Haneke joins elite group of two-time Palme d'Or recipients with his latest film
At the closing ceremony of the 65th Cannes Film Festival last night, Austrian director Michael Haneke was awarded the Palme d’Or for his film “Amour” – a love story about two octogenarians set almost exclusively in a Paris apartment.
For Haneke, it is his second time receiving the accolade, having won the award three years ago for “Das Weisse Band” (the White Ribbon) – his mesmerizing morality tale set in a feudal village in Germany on the eve of the First World War.
This time, however, the subject matter was a contemporary one and far closer to the heart of the veteran director, who has been responsible for some of the most innovative and enriching film-making over the last 30 years.
In becoming a two-times Palme d’Or winner, Haneke joins an elite brotherhood that includes American Francis Ford Coppola, Belgium’s Dardenne brothers and Serbia’s Emir Kusturica.
Jean-Louis Trintignant (who won “Best Actor” in 1969) and Emmanuelle Riva played the principal roles in the film which was a popular choice and had many viewers moved to tears for its sympathetic portrayal of love in the autumn years of ones life. Riva said that an actor’s craft was one of of sharing and that she therefore wanted to share the golden palm. Trintignant said that Haneke was “the greatest living film director.”
The top prize for best actor in a leading role went to Dane Mads Mikkelsen (best known to Irish audience as “Le Chiffre” in “Casino Royale”) for his role in “The Hunt” by his compatriot Thomas Vinterberg, while the Best Actress award went to the two main female players (Cosmina Startan and Cristina Fluturin) in “Beyond the Hills” – a Romanian film by Christian Mungiu, who also picked up a gong for the screenplay.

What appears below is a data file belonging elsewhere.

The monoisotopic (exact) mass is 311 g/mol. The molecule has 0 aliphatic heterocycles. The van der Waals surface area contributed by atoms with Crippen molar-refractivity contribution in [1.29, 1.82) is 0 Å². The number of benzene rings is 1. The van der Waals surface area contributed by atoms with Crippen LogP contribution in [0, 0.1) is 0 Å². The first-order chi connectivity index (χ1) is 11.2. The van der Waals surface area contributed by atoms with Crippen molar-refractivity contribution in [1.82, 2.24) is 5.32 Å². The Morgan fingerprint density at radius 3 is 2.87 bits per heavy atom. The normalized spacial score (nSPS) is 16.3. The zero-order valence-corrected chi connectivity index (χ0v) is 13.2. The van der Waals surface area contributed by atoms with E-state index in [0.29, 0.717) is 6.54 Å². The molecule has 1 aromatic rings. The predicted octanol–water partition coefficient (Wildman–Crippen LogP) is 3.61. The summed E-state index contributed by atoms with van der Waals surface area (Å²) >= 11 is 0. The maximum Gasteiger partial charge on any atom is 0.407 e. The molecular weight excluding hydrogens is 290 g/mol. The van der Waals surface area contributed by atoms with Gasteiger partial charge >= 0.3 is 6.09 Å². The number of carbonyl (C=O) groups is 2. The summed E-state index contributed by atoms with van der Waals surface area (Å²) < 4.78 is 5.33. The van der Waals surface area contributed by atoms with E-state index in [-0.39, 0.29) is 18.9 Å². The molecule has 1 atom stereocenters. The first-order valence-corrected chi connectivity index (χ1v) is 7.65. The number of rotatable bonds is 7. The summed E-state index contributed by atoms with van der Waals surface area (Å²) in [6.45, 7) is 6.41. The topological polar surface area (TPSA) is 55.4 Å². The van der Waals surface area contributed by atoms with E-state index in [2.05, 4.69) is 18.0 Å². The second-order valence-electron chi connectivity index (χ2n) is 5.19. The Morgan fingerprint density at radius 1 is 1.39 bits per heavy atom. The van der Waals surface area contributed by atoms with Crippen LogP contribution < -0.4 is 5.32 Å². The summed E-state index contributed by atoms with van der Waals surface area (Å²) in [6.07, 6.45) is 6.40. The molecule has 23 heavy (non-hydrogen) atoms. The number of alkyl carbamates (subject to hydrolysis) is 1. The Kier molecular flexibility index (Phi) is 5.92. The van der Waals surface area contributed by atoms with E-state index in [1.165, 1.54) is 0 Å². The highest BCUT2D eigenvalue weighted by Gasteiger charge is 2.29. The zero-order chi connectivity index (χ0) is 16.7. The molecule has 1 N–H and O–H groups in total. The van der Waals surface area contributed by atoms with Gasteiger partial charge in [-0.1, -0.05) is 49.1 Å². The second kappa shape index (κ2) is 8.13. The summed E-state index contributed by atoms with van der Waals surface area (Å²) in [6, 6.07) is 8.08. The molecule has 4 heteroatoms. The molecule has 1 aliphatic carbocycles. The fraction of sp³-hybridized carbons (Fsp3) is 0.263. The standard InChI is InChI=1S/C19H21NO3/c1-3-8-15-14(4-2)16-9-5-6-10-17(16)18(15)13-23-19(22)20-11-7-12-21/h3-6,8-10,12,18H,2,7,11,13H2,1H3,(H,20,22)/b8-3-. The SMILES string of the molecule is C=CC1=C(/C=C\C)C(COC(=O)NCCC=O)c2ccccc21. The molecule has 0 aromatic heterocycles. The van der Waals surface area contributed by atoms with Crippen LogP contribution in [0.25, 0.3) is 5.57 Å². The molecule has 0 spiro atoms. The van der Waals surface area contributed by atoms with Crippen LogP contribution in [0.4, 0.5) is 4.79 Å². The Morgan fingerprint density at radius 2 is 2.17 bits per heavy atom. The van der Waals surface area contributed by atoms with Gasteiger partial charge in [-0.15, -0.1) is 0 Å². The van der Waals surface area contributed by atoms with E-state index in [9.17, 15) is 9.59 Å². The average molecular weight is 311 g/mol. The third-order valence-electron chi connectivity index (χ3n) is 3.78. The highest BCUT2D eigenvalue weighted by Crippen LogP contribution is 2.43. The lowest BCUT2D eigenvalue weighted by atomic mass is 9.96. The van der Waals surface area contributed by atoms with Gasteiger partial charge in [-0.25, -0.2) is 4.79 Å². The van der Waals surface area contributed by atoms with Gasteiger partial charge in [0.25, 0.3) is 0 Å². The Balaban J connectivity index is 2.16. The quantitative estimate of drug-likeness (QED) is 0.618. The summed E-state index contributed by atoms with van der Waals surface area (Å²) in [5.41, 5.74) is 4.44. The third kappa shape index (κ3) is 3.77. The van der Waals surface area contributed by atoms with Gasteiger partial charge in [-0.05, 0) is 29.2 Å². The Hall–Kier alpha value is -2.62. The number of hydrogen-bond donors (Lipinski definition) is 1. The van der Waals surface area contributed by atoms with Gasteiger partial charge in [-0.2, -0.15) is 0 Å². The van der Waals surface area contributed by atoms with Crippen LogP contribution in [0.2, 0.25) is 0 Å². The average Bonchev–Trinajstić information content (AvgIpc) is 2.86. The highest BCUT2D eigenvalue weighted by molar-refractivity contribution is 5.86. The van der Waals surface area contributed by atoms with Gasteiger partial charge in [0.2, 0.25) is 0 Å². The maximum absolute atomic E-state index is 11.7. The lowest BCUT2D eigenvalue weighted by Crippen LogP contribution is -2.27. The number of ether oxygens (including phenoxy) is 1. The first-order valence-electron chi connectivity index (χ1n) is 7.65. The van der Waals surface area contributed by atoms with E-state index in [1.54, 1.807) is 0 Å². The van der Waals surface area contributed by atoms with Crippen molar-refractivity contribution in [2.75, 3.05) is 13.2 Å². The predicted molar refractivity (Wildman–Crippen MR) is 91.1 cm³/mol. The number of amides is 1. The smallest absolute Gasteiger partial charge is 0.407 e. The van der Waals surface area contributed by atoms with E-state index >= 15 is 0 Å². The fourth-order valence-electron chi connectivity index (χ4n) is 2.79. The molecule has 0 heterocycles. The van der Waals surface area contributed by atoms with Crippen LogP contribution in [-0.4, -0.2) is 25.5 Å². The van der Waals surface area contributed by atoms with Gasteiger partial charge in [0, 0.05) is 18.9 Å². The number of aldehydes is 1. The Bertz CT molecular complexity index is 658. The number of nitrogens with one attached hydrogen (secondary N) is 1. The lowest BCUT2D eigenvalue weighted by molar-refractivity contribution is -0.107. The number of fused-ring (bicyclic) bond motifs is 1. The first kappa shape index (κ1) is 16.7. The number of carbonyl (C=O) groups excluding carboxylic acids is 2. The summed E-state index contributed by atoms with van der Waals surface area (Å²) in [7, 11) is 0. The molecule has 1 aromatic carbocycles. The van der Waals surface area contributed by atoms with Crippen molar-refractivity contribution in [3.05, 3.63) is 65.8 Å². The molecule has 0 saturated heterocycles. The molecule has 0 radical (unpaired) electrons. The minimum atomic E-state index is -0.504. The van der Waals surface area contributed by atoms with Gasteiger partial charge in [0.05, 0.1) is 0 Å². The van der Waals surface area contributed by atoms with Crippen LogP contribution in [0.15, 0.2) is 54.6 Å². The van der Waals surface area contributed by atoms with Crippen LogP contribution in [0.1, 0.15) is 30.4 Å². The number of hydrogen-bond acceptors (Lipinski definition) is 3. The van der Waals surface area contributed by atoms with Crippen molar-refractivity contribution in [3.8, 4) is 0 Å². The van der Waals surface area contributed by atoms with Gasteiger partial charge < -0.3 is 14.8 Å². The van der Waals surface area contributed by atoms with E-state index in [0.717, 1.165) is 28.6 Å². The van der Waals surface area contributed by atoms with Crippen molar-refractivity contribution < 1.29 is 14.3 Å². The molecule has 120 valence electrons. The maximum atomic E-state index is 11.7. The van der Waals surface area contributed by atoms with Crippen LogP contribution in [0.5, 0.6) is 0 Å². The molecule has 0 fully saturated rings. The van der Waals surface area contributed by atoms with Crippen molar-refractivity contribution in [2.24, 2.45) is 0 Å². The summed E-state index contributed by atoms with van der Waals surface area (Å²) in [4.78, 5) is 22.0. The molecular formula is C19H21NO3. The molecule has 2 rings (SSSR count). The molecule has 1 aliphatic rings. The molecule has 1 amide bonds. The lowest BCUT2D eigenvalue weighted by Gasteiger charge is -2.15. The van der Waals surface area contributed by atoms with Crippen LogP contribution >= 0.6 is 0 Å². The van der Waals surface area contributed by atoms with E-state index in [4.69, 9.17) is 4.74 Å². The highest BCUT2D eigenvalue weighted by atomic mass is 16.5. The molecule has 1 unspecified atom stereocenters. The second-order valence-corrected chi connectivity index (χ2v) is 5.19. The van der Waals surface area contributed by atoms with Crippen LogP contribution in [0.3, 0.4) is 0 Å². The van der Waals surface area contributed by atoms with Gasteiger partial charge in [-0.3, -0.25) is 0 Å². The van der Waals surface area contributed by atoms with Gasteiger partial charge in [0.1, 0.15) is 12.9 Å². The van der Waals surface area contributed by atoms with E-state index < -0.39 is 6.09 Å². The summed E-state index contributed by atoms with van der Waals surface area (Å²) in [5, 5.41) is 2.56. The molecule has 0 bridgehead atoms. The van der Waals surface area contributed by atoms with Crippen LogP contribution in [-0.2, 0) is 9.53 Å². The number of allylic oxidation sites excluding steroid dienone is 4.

The Palme d’Or for the best short went to Turkish entry “Sessiz-Be Deng” by L.Rezan Yesilbas. The Caméra d’Or prize to recompense first-time directors went to American Benh Zeitlin’s “Beasts of the Southern Wild”
The Best Director prize went to Carlos Reygadas (best known for his engaging and explicit “Battle in Heaven”) for “Post Tenebras Lux”.
Ken Loach, who was a winner here in 2006 for his Irish film “The Wind That Shakes the Barley”, was awarded the Prix du Jury for his film about unemployed Glaswegians entitled “The Angels’ Share”.
Below is a clip from last night’s ceremony, introduced by Jury president (and himself no stranger to the Palme d’Or) Nanni Moretti, in which Michael Haneke thanks his wife for her support over 30 years and in which he also extends his heartfelt thanks to his actors who were “the essence of this film.”